- The Indonesian government will issue a decree that manages the country’s marine fisheries based on capture quotas, prompting concerns from experts that the new strategy may threaten the sustainability of fish stocks.
- Several marine observers note that more than half of fishing zones in Indonesia are already “fully exploited.”
- They also take issue with the small portion of the quota reportedly being allocated for traditional and small-scale fishers, warning of a widening income gap and social conflicts as a result.
- Indonesia’s wild capture fisheries employ around 2.7 million workers; the majority of Indonesian fishers are small-scale operators, with vessels smaller than 10 gross tonnage.
JAKARTA — The Indonesian government will issue a decree that manages the country’s marine fisheries based on capture quotas, but experts have raised concerns that this new approach may threaten the sustainability of the country’s fish stocks.
The fisheries ministry said it expects to issue a government regulation on quota-based fisheries management in July, after receiving the green light from the office of President Joko Widodo. In part, the new policy is aimed at boosting state revenue from the fisheries sector. The nationwide decree will come into effect in stages across the various fisheries zones in Indonesia, said a top official at the ministry.
“One thing’s for certain, and that is the government regulation will happen because we’re really thinking long-term with it, and that ecology takes precedence,” Antam Novambar, the ministry’s secretary-general, told Mongabay in a press briefing on June 21.
“Only fools would oppose this,” he added.
Indonesia is the second-biggest marine capture producer, after China, harvesting 84.4 million metric tons of seafood in 2018, according to the U.N.’s Food and Agriculture Organization (FAO). The country’s waters support some of the highest levels of marine biodiversity in the world, and the fisheries industry employs about 12 million Indonesians.
Mongabay has yet to review the draft decree, but available information shared publicly by the ministry over the past year suggests the biggest difference is that the new strategy would allocate a maximum limit out of the annual total allowable catch (TAC) to every fishing stakeholder from traditional and small-scale to large and even hobbyists. The current strategy mandates that every stakeholder is allowed to catch as much fish as they want as long as the total capture doesn’t exceed the TAC, which is capped at 80% of the estimated fish stock.
Some reports have mentioned that industrial fishers would get up to 60% allocation, while the remainder would be given to traditional and small fishers (20%), research (10%), and hobby and tourism (10%). Industrial fishers are also expected to help develop or revamp fish ports and facilities.
“Many [foreign] investors have expressed interest in investing in Indonesia’s marine capture fisheries sector,” Muhammad Zaini Hanafi, the ministry’s director-general of marine capture fisheries, said on June 30 at the United Nation Oceans Conference taking place in Lisbon. “This is a great opportunity, but we’re still prioritizing fishing investors in the country.”
He said investors have been allocated 5.6 million metric tons of fish in four industrial fishing zones, namely parts of the North Natuna Sea, Aru Sea, parts of the Arafura and Timor Sea, and parts of the Indian Ocean. He estimated the production value could reach 180 trillion rupiah ($12 billion), with revenue to the government at a tenth of that figure.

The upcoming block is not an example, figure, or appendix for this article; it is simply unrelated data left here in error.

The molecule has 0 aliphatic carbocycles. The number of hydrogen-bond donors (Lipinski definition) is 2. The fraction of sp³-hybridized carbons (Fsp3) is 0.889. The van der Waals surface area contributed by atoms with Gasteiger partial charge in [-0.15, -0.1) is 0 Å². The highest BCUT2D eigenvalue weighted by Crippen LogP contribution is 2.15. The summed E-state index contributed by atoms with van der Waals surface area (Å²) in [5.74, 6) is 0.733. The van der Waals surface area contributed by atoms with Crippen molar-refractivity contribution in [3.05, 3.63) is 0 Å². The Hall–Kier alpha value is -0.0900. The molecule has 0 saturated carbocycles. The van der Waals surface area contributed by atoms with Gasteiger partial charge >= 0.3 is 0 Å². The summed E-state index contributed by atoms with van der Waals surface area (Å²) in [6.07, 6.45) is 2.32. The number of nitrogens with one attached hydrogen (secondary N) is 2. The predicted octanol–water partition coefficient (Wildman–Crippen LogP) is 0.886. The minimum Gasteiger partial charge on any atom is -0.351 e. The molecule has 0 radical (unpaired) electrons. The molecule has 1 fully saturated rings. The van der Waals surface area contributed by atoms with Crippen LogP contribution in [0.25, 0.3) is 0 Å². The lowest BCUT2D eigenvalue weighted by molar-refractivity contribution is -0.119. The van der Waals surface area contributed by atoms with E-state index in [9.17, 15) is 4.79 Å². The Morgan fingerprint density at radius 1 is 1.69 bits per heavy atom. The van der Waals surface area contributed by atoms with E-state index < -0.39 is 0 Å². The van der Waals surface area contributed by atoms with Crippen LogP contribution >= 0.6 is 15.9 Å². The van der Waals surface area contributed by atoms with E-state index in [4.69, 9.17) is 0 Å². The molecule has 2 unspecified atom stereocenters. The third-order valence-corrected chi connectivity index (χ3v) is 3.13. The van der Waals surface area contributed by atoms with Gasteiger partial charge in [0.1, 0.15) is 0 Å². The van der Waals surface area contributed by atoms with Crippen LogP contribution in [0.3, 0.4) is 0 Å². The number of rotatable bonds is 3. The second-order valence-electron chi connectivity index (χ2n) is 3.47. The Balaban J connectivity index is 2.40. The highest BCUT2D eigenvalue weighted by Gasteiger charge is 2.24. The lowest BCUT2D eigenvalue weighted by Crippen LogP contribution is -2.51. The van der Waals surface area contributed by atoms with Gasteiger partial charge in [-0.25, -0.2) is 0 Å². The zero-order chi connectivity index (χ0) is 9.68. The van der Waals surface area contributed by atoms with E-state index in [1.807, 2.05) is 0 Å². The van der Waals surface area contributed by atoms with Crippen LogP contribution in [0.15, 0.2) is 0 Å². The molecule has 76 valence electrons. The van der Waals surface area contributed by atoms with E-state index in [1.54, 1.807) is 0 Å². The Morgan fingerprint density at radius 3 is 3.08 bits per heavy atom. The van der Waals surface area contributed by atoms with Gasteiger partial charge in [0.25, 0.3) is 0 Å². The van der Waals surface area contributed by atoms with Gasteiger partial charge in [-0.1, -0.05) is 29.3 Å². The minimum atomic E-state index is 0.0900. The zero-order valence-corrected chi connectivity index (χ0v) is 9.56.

Indonesia’s wild capture fisheries employ around 2.7 million workers; the majority of Indonesian fishers are small-scale operators, with vessels under 10 gross tonnage. Under the business-as-usual scenario, capture fisheries is projected to expand at an annual rate of 2.1% from 2012 to 2030.
The new regulation also seeks to further divide Indonesia’s fisheries management areas (WPP) into zones for traditional and small-scale fishers, large fishing vessels, and conservation efforts, such as spawning and nursery grounds. It will also regulate harvest quotas for each type of fish, the number of boats, landing ports, fishing periods, and the kinds of gear allowed in each fishing zone.
Another key change proposed in the regulation is having a contract system between the ministry and a fishing company, allowing the company to control the zone for 15 years with the option for an extension of another 15 years. Foreign capital and foreign-made fishing vessels are also expected to be welcomed back into Indonesian waters with the issuance of the new regulation.
Many marine observers, however, have spoken out against the new strategy, saying it would threaten the sustainability of the country’s fish stocks, especially when more than half of the fisheries management areas are already fully exploited, indicating that more stringent monitoring is required.
A dedicated fishing zone for industrial-scale fishers would significantly increase the exploitation pressure on the resources in that particular area, Hendra Sugandhi, head of the livestock and fisheries division at the Indonesian Employers’ Association (Apindo), wrote in an op-ed published April 26.
“The quota-based fisheries management with contract system must be reviewed because it will very much threaten the sustainability of the fish resource,” he said.
Some experts have also taken issue with the small portion allocated for traditional and small-scale fishers. They warn of unfair competition and increasing wealth inequality arising from this policy.
“This planned policy is loaded with problems and prone to create socioeconomic conflicts, and can spark a looting of the fish resources because of poor integrity and monitoring capacity,” the Coalition for Just and Sustainable Fisheries and Marine (KORAL), an NGO, said in a press release in March.
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